Just Dance 2

Dominic Sacco

Just Dance 2

Just Dance took the world by storm, so it was inevitable that the series would continue with Just Dance 2.

After all, how could Ubisoft not produce a sequel to a game that sold more than four million units worldwide and achieved four weeks at the top of the UK charts?

The resultant Just Dance 2 builds on the accessible yet ambitious choreography of its predecessor. Players don their dancing shoes for a range of new routines influenced by new music styles including Bollywood and Reggaeton.

Alongside the new routuines are a range of modes including a Duet mode, a Face-Off mode and a mode designed to aid players using the game as a fitness tool.

“Just Dance was such a great success that we really wanted to build on the features that helped make it that success, so Just Dance 2 is an improved and polished sequel,” says brand manager Rachel Grant.
“There are enhanced multiplayer options, updated visuals, an improved detection system, and of course bigger and better songs to dance along to.

“Dancing has become more and more popular in the last couple of years with an influx of TV programmes and contests dedicated to the genre, and the success of the Just Dance franchise proves more than ever how popular this genre is amongst the general public today.”

DANCE OFF

One new feature of Just Dance 2 is the Duet mode, which will see consumers pair up and dance to choreography that includes moves and poses that respond to actions of the other dancer.

The Dance Crew Face-Off mode allows gamers to create their own team of up to eight players, and take part in dance contests that involves passing the Wii Remote between the crew.

For consumers who wish to funky chicken their way to fitness, the aptly named Just Sweat mode gives gamers the ability to monitor the amount of energy genrated through the more challenging routines of the game.

Even players with two left feet can avoid exclusion. Onscreen lyrics give those without dance ability the chance to redeem or humiliate themselves through the power of song.

This also gives the more talented gamers the chance to sing and dance to tracks simultaenously.
Once again, Just Dance sets out to appeal to a universal audience through its track listing.

With 44 new songs and routines to choose from, there is something for everyone including classics from
The Jackson 5, Donna Summer and Elvis. There are also more modern hits from the likes of Ke$ha, The Pussycat Dolls and Fatboy Slim.

A NEW SOUND

Gamers can continue to dance to new songs long after the game’s launch with Ubisoft planning to release a wide range of downloable tracks post-launch.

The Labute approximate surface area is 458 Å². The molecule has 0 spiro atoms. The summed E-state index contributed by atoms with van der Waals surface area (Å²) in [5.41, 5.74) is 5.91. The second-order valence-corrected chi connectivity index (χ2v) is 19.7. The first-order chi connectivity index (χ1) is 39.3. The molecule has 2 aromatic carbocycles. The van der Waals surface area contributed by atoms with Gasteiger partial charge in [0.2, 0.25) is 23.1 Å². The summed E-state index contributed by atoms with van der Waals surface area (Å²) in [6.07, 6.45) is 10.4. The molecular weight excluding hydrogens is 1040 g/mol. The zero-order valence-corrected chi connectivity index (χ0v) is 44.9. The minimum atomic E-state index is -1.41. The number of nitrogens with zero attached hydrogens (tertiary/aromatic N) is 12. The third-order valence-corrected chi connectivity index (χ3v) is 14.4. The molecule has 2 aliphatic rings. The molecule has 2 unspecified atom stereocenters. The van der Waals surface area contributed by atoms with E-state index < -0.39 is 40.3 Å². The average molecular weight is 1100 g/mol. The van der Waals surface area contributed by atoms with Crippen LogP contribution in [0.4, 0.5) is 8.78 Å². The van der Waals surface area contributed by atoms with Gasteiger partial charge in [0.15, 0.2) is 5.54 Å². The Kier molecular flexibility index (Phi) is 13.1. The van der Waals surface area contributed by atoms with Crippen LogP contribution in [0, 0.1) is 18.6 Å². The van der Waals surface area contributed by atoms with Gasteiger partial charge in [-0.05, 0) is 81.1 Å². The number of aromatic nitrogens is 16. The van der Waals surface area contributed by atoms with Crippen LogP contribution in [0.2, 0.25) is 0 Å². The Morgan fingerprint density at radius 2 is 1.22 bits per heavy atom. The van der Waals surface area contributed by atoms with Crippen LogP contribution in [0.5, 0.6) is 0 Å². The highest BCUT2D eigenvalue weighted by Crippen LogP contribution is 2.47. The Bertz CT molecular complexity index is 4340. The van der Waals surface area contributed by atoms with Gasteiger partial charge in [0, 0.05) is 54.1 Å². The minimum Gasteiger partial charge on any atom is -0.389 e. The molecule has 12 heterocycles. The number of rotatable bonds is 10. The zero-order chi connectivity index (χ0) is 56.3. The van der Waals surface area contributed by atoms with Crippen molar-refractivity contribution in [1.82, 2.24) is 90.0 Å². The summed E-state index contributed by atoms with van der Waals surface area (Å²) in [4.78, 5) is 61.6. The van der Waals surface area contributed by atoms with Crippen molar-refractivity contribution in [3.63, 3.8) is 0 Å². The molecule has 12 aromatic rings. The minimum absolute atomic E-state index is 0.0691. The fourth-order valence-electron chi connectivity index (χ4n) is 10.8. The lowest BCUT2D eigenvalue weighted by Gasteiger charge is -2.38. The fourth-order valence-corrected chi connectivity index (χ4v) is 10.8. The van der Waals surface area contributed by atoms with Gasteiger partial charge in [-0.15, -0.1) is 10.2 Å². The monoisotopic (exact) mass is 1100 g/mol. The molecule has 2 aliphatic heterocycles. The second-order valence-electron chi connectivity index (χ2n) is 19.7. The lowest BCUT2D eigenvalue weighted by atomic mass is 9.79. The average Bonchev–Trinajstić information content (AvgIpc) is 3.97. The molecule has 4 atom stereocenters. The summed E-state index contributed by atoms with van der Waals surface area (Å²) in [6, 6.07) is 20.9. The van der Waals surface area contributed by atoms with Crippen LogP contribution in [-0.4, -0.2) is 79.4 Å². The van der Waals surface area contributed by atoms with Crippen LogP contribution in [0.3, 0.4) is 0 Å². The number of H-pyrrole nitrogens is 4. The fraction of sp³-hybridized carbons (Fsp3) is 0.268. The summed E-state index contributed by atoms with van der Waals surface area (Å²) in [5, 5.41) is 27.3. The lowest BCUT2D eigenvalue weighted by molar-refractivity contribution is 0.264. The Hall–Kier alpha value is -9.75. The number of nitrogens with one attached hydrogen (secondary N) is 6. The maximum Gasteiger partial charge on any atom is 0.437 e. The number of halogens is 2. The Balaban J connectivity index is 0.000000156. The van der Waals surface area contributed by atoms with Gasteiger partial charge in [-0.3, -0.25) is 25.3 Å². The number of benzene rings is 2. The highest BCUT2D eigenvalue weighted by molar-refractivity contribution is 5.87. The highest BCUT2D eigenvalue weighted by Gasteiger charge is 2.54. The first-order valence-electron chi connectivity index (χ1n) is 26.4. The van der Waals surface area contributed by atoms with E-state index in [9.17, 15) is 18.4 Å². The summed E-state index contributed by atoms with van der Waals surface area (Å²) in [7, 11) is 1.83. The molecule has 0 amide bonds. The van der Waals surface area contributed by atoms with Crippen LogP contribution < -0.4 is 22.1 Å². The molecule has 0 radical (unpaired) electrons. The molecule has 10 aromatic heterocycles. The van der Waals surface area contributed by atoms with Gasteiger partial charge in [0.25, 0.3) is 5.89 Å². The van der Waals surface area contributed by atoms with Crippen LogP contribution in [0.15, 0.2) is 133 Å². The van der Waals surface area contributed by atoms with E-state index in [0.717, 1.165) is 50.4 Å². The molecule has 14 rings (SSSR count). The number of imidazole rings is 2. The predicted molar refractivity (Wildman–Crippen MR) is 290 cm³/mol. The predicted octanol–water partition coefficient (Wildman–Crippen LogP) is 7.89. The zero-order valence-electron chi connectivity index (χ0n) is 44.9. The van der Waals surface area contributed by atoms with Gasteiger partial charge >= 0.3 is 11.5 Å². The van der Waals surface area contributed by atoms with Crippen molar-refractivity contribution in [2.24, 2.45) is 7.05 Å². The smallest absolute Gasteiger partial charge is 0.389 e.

The impressive backdrops to the choreography return, ranging from the classic gaming visuals of arcade icon Space Invaders to famous landmarks such as the pyramids.

With its combination of simple controls, complex routines, enhanced multiplayer modes, diverse tracklist and more accurate body tracking, Just Dance 2 could well top the successes of the original, ensuring that consumers will be dancing well into next year.

MARKETING THE MOVES

To ensure dance fans, gamers and even those previously unaware of the Just Dance series go and buy the game, Ubisoft is launching a heavyweight marketing campaign.

Ads will run across TV, print and POS, while special events will put Just Dance 2 at the forefront of consumers’ minds.

The TV campaign will begin two days before the launch with an advert shown during The X Factor. TV advertising will run in three phases: the first in October with a reprise in December and early 2011.
Consumers will be able to try out both Just Dance 2 and Michael Jackson: The Experience first hand with Ubisoft’s shopping centre tour.

A younger audience will also be targeted as part of a student union tour that will see the Just Dance Disco Bus visit different unions. The bus will have a customised dancing machine, LED dancefloor and disco glitter ball where students can trial the game.

Studio Valbonne, one of London’s top nightclubs, will play host to a lauch party a week before the game arrives. Members of the media and press will be able to play the game as well as hit the dancefloor as DJ Yoda plays a set.

A print campaign will appear in a range of women’s weekly magazines and online ads will run on Facebook and MSN Messenger, ensuring that interest is fuelled surrounding the launch of the game.

Alongside the print, online and television campaigns, innovative point of sale adverts will include bright, neon standees and FSDUs.

There will also be a live retail launch event featuring Britain’s Got Talent’s winning dance act Diversity.

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